A son’s tribute

Professor Avinash Persaud remembers his late dad

Professor The Honourable Bishnodat (Vishnu) Persaud, who passed away on July 24, 2016, was a scholar and practitioner with global reach in the field of economic development.

His passing is a “huge loss to the coterie of outstanding advocates of more equitable international economic relations”, said Chief Emeka Anyaoku, former Secretary General of the Commonwealth Secretariat where Professor Persaud was Director and Head of the Economic Affairs Division from 1981 to 1992. In this capacity, and as co-Secretary to the biennial Commonwealth Heads of Government Meetings, Professor Persaud played a critical behind the scenes role in the development of the economic sanctions that contributed to the overthrow of South Africa’s apartheid regime.

The late Bishnodat (Vishnu) Persaud.
The late Bishnodat (Vishnu) Persaud.
Professor Avinash Persaud
Professor Avinash Persaud

Persaud’s preference was not to be in the limelight but to identify the technical work necessary to translate the desirable into reality and to make it happen. He was deeply involved in the development of the Vulnerability Index that enabled the creation of insurance schemes against hazards; in the classification of Least Developed Countries that laid the ground for debt relief and in the Human Development Report that empowered policymakers to focus on sustainability and not just output. In 1990 he helped to launch the Iworkrama International Programme that showed how rain forests could be sustainably managed. In the same year he helped to establish what became the Commonwealth Private Investment Initiative, demonstrating that emerging markets could offer attractive returns for private investors.

Persaud’s intellectual acumen led him to be an early champion of unpopular causes that later became the norm. He was an advocate of the shift away from the statist model of economic development prevalent in the 1980s. He played a major role in progressing the future Finance Minister and later Prime Minister of India, Manmohan Singh along that path. He was an early champion of sustainable development, shepherding the Expert Group Report on Climate Change, 28 years ago, long before climate change became a cause de jour.

Persuasively but always humbly, his ideas found their way into the many high-level commissions in which he sat – such as the UN Secretary General’s High-Level Committee on Development Policy, or where he served as chief economic advisor to Sir Shridath Ramphal, commissioner to the Brandt, Brundtland and South Commissions. “Vishnu’s personal contribution in the realm of ideas was one of world wide proportions,” said Sir Shridath.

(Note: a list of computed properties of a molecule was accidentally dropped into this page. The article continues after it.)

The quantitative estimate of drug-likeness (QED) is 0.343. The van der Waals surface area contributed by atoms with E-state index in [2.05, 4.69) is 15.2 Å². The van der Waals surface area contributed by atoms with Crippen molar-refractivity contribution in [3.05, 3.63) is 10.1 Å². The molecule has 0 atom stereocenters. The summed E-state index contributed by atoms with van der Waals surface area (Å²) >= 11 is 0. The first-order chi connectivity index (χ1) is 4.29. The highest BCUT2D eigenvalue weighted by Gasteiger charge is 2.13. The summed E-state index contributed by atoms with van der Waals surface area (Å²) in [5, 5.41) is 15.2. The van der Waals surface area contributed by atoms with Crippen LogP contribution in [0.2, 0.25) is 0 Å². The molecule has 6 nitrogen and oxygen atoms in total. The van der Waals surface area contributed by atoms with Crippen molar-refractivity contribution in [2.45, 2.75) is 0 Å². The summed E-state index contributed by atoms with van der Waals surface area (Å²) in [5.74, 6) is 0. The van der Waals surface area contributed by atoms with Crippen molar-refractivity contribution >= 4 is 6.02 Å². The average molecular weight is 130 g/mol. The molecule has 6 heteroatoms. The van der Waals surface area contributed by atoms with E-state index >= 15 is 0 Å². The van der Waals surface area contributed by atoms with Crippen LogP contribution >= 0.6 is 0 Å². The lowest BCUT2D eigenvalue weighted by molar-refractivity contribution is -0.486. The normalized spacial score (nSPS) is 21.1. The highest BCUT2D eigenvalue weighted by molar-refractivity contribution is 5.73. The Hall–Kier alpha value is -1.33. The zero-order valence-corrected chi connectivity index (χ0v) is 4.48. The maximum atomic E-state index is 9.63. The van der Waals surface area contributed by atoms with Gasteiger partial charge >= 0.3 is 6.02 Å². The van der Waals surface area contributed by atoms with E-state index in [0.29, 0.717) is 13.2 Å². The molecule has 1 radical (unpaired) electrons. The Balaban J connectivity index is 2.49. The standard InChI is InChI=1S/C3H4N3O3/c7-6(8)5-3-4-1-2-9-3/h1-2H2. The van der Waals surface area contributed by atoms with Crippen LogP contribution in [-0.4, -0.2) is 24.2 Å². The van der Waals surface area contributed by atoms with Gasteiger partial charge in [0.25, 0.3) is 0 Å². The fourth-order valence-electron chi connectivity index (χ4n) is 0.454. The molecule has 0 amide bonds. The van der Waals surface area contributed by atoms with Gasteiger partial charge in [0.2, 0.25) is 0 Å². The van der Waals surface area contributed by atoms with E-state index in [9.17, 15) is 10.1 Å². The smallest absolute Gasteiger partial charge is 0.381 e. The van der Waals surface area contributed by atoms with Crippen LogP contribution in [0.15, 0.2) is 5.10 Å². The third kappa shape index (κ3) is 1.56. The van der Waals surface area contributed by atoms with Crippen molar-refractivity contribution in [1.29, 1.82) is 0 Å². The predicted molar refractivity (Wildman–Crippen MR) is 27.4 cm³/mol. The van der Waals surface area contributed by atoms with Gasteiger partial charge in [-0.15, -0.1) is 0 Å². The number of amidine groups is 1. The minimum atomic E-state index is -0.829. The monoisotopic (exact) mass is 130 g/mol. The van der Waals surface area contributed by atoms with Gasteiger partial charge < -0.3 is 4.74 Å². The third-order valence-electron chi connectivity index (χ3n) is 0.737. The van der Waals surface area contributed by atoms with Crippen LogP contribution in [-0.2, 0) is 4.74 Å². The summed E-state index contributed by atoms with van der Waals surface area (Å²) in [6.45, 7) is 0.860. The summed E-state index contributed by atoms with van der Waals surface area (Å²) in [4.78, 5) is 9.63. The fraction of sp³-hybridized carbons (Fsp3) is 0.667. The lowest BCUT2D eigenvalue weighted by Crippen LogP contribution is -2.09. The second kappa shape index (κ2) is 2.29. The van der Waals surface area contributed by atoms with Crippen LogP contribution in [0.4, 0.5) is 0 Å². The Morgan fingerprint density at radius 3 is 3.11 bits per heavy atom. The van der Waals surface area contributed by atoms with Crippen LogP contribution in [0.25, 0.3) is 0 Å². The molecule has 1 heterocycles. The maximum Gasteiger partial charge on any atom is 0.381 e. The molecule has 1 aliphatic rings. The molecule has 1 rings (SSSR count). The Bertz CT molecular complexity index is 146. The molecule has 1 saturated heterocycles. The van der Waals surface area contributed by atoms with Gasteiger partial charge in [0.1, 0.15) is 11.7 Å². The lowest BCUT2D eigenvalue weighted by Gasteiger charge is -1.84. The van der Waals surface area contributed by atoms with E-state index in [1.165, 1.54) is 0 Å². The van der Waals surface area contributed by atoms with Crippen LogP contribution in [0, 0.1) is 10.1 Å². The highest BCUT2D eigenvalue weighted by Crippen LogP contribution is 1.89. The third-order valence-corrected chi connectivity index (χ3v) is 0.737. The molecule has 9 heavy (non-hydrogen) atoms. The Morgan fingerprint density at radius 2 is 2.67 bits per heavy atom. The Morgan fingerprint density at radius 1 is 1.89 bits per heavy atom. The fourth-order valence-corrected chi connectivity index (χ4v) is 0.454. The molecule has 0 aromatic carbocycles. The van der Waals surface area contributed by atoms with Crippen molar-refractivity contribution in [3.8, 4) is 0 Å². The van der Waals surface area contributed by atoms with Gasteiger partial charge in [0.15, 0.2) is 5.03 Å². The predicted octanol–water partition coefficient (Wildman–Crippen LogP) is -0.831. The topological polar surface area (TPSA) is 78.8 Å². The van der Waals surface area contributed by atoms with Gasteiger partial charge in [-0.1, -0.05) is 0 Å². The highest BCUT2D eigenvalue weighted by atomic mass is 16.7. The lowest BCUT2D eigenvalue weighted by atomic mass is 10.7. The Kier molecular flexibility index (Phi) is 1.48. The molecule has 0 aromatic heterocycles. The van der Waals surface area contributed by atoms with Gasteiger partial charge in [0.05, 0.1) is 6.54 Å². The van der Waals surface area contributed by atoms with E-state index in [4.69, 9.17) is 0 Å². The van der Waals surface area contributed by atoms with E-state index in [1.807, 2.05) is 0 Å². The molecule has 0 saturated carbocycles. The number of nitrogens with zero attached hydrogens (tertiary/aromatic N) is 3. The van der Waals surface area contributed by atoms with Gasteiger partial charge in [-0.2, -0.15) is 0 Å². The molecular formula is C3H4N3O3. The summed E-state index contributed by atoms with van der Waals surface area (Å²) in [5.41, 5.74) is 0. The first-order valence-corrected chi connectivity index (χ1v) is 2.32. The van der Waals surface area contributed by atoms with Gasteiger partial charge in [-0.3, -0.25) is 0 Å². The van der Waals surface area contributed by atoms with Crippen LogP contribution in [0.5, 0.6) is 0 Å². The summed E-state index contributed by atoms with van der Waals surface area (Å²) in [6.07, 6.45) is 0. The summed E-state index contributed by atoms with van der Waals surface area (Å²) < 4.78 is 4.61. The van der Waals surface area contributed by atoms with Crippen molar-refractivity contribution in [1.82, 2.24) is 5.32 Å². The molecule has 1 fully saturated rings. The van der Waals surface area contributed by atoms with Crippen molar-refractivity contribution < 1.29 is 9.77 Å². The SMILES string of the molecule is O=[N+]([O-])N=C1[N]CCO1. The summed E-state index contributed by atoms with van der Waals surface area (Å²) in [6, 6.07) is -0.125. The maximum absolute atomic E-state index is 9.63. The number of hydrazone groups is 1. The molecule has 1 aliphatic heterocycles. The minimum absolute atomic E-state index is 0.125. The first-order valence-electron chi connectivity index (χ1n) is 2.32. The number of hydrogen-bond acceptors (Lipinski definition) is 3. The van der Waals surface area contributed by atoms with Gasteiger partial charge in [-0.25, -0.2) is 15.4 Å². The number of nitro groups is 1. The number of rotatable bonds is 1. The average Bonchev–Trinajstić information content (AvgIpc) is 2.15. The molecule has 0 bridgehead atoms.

Those who knew him well consistently say that he was not just a determined advocate for a fairer world; he did so with quiet urbanity and grace. He went out of his way to mentor and support many. He wrongly felt that he had not been sufficiently bold in life and did not realise how much his guidance and love emboldened all who he touched – colleagues, friends and family.

Born in Cumberland Village in Berbice, Guyana, he was devoted to Caribbean development. He sat on many Inter-Governmental Commissions of Enquiry and was a Director of the Central Bank of Barbados and Chief Technical Coordinator of the Caribbean trade negotiating team. At the University of the West Indies he was head of the Eastern Caribbean branch of the Institute of Social and Economic Research in Barbados and was founding Director of the Centre for the Environment and Development in Jamaica. On the day of his funeral on August 5, 2016, the University’s flags will fly at half-mast in honour and memory of his contribution. Persaud was awarded the Companion of Honour in the Barbados Independent Day’s Honours List in 2014. 

Professor Avinash Persaud July 28, 2016

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